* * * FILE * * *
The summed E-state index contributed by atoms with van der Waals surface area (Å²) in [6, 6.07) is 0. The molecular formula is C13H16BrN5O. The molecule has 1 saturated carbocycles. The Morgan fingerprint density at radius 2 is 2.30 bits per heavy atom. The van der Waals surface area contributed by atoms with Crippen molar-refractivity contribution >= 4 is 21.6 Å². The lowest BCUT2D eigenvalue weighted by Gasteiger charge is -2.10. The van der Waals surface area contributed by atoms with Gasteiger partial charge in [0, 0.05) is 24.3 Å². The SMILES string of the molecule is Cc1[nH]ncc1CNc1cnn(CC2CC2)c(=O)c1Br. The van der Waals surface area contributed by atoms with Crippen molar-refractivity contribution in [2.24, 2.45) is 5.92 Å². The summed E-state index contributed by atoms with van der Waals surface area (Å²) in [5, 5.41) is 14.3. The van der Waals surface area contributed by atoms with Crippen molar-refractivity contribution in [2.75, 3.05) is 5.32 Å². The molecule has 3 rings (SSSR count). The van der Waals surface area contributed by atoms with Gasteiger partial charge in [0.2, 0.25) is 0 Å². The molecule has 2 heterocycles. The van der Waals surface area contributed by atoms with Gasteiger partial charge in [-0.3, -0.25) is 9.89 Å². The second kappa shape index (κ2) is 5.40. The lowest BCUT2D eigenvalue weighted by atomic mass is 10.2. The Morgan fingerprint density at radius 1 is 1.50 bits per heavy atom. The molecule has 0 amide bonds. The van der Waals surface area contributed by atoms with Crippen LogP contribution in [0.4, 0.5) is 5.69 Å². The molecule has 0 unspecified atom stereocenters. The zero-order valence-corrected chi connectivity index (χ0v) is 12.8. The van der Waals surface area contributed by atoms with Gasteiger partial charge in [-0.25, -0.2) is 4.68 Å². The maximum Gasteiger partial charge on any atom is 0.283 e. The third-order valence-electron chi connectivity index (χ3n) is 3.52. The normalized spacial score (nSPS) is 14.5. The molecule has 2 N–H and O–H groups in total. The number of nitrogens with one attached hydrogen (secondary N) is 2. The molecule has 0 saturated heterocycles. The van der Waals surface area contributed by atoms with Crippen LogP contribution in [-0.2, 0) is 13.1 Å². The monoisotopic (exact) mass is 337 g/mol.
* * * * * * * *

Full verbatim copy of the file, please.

The summed E-state index contributed by atoms with van der Waals surface area (Å²) in [6, 6.07) is 0. The molecular formula is C13H16BrN5O. The molecule has 1 saturated carbocycles. The Morgan fingerprint density at radius 2 is 2.30 bits per heavy atom. The van der Waals surface area contributed by atoms with Crippen molar-refractivity contribution >= 4 is 21.6 Å². The lowest BCUT2D eigenvalue weighted by Gasteiger charge is -2.10. The van der Waals surface area contributed by atoms with Gasteiger partial charge in [0, 0.05) is 24.3 Å². The SMILES string of the molecule is Cc1[nH]ncc1CNc1cnn(CC2CC2)c(=O)c1Br. The van der Waals surface area contributed by atoms with Crippen molar-refractivity contribution in [2.24, 2.45) is 5.92 Å². The summed E-state index contributed by atoms with van der Waals surface area (Å²) in [5, 5.41) is 14.3. The van der Waals surface area contributed by atoms with Crippen molar-refractivity contribution in [2.75, 3.05) is 5.32 Å². The molecule has 3 rings (SSSR count). The van der Waals surface area contributed by atoms with Gasteiger partial charge in [0.2, 0.25) is 0 Å². The molecule has 2 heterocycles. The van der Waals surface area contributed by atoms with Gasteiger partial charge in [-0.3, -0.25) is 9.89 Å². The second kappa shape index (κ2) is 5.40. The lowest BCUT2D eigenvalue weighted by atomic mass is 10.2. The Morgan fingerprint density at radius 1 is 1.50 bits per heavy atom. The molecule has 0 amide bonds. The van der Waals surface area contributed by atoms with Crippen LogP contribution in [0.4, 0.5) is 5.69 Å². The molecule has 0 unspecified atom stereocenters. The zero-order valence-corrected chi connectivity index (χ0v) is 12.8. The van der Waals surface area contributed by atoms with Gasteiger partial charge in [-0.25, -0.2) is 4.68 Å². The maximum Gasteiger partial charge on any atom is 0.283 e. The third-order valence-electron chi connectivity index (χ3n) is 3.52. The normalized spacial score (nSPS) is 14.5. The molecule has 2 N–H and O–H groups in total. The number of nitrogens with one attached hydrogen (secondary N) is 2. The molecule has 0 saturated heterocycles. The van der Waals surface area contributed by atoms with Crippen LogP contribution in [-0.2, 0) is 13.1 Å². The monoisotopic (exact) mass is 337 g/mol.